Environment Victoria has launched a landmark legal action against the Victorian Environment Protection Authority (EPA) and three energy companies for failing to limit pollution from coal-burning power stations.
The Supreme Court case will be the first test of Victoria’s key climate legislation, the Climate Change Act 2017. It will also be the first to challenge the regulation of air pollution from Victoria’s coal-burning power stations.
“The Andrews government passed nation-leading climate change legislation in 2017, but Victoria’s environment watchdog chose to ignore it when making a crucial decision about coal power station licences this year,” said Environment Victoria CEO Jono La Nauze.
“We believe the EPA has failed to protect the health of the community and the environment so we’re putting the matter before a judge to decide.”
The EPA’s decision on coal power station licences was finalised in March. Environment Victoria’s court case is a judicial review challenging the legality of the decision and includes the power station owners as defendants.
“The EPA took more than 1200 days to review the licences of three coal power stations and then failed to take any action on the greenhouse gases they emit,” said Mr La Nauze.
“Our case will argue that they failed to properly consider key sections of the Climate Change Act and the Environment Protection Act.
“Coal-burning power stations are by far the biggest cause of climate change in our state, responsible for 40 percent of Victoria’s greenhouse gas emissions. They’re also the biggest single source of toxic air pollution, including sulfur dioxide, oxides of nitrogen, fine particle pollution and mercury.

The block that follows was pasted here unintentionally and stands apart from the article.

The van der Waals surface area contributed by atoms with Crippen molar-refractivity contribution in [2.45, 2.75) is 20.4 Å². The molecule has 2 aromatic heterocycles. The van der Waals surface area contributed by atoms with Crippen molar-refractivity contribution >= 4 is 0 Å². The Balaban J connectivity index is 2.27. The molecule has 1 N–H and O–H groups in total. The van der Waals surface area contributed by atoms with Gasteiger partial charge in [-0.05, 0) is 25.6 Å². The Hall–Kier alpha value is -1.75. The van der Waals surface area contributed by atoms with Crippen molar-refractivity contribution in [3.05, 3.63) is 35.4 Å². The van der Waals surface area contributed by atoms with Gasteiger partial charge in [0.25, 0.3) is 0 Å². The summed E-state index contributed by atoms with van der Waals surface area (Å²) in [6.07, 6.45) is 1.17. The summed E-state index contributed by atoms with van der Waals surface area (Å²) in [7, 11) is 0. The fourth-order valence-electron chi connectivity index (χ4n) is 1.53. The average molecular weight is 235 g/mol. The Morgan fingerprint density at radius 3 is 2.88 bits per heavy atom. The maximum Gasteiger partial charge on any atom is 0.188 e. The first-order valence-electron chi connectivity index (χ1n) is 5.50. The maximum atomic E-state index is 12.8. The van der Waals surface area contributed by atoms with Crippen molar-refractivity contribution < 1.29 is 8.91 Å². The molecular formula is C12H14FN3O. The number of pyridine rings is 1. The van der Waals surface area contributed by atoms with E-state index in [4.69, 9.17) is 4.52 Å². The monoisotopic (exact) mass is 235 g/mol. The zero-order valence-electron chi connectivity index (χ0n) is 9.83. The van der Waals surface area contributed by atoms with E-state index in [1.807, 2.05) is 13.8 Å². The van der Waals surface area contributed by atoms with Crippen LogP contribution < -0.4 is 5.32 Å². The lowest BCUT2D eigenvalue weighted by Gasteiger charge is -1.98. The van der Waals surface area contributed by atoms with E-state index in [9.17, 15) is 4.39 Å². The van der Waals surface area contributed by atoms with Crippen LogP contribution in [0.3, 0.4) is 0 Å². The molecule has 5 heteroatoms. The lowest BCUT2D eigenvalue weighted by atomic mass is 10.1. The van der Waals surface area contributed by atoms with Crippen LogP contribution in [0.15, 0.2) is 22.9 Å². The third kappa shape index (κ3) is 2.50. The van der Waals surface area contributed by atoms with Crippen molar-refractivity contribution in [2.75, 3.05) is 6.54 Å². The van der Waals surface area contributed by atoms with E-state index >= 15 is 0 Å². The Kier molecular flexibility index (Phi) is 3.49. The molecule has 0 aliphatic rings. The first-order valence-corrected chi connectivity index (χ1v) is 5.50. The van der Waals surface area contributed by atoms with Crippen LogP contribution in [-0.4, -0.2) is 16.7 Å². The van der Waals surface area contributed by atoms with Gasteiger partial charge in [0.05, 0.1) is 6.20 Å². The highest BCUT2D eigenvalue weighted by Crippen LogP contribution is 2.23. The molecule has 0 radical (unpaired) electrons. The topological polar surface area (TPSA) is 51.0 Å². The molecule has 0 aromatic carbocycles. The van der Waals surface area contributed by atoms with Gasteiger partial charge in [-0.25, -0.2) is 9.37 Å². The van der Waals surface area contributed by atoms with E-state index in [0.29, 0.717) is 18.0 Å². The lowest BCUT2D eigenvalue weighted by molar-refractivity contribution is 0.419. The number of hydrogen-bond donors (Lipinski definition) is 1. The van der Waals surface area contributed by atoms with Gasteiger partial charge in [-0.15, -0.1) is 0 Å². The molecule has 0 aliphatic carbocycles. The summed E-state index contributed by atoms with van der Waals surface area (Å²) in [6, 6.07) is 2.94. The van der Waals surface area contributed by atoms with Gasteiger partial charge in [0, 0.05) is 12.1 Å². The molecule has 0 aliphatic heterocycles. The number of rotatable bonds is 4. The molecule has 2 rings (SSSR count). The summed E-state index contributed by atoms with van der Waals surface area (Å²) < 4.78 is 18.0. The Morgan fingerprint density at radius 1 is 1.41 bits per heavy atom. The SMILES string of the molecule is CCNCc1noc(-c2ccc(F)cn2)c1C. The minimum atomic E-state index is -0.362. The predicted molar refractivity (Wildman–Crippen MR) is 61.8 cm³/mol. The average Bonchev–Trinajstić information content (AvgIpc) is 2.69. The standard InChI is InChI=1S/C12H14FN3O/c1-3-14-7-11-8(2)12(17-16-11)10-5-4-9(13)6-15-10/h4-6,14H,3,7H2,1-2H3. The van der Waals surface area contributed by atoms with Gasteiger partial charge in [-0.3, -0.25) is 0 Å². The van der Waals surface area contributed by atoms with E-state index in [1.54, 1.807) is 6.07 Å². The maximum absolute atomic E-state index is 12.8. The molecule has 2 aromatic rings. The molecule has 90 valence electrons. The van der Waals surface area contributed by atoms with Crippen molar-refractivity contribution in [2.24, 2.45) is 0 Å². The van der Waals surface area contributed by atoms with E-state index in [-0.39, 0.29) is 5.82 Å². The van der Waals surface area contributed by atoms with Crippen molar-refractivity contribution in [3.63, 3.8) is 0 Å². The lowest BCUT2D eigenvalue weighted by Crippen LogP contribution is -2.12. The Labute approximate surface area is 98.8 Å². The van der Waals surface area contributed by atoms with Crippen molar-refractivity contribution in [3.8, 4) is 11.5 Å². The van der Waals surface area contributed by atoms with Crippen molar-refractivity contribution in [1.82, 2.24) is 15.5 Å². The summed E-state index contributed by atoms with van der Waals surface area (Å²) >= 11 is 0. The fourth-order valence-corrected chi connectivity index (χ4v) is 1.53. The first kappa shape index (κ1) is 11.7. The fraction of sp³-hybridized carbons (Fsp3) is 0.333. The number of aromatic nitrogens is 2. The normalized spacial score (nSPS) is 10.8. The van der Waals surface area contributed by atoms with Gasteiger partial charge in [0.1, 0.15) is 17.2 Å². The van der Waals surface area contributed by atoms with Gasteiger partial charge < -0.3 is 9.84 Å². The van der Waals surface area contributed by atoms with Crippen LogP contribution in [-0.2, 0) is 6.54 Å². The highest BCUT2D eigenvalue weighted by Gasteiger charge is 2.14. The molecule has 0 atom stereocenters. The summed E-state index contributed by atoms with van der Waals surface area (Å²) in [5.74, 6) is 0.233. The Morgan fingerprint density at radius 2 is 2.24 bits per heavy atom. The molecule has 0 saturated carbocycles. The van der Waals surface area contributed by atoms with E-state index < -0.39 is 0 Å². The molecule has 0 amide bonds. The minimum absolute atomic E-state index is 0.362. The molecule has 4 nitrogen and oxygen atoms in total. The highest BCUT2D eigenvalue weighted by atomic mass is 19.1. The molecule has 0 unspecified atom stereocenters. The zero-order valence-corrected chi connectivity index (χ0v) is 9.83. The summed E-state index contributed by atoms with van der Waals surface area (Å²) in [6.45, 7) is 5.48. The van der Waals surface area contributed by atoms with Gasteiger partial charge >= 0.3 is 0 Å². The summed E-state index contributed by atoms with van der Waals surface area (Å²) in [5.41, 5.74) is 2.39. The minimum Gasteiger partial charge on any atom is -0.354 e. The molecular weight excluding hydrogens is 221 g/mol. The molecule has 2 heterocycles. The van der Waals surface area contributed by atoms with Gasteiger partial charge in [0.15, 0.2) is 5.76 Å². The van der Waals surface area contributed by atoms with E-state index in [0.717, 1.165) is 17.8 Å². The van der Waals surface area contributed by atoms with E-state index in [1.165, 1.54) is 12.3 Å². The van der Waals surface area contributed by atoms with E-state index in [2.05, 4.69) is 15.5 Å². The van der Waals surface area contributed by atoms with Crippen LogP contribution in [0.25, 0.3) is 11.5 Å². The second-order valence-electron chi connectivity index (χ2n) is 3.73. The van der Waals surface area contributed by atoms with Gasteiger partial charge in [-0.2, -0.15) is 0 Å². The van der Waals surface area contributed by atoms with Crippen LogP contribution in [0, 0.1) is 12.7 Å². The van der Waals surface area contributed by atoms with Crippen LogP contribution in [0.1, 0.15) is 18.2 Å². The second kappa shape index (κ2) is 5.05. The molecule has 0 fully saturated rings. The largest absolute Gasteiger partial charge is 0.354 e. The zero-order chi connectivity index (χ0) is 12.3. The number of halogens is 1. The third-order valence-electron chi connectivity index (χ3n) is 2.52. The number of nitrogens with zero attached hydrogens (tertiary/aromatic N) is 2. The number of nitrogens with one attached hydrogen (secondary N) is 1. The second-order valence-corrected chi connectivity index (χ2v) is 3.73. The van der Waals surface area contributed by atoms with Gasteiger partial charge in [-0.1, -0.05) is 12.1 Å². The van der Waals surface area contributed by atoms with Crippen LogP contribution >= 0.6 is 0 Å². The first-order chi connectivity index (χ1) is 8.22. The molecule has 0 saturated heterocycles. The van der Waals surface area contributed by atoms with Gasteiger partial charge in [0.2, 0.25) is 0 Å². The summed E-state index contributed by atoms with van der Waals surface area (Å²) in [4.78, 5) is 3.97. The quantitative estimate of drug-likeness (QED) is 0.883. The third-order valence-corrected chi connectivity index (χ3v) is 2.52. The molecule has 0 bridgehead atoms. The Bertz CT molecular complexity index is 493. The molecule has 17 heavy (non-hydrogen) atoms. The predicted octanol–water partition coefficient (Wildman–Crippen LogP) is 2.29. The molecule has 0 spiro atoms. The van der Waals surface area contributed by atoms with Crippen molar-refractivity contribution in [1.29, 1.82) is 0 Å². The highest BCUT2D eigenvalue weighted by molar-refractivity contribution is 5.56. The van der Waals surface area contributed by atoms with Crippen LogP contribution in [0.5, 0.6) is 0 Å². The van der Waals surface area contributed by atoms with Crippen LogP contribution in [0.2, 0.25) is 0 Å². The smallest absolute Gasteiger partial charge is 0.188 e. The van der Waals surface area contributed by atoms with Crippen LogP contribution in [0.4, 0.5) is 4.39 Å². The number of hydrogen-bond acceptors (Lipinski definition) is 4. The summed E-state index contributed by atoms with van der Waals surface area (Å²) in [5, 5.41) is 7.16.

“A study in 2020 found that pollution from Victorian coal-burning power stations causes an estimated 205 premature deaths, 259 low birth-weight babies, and 4376 asthma symptoms in children each year.
“But currently the EPA is letting these power stations emit toxic pollution at levels that wouldn’t be allowed in the United States, Europe or China.”
Environment Victoria is being represented by lawyers from Environmental Justice Australia – a leading public interest legal organisation with a track record of holding government and industry to account. The barristers are Ron Merkel QC, Matthew Albert and Rupert Watters.
“It’s vital that our laws are applied as intended – to protect community health and our environment and reflect developing community expectations,” said Environmental Justice Australia’s Principal Lawyer, Nick Witherow.
“If the EPA will not implement the laws that were enacted to protect the air the community breathes and the climate we live in, then it is in the public interest that they are held accountable and their decisions tested in court.
“This case adds to a wave of climate litigation in Australia and around the world, including the recent successful case brought by bushfire survivors that found the NSW EPA failed in its duty to address climate change and must take action to address greenhouse gas emissions.”
Greg Foyster, Media and Content Manager, 0410879031, email@example.com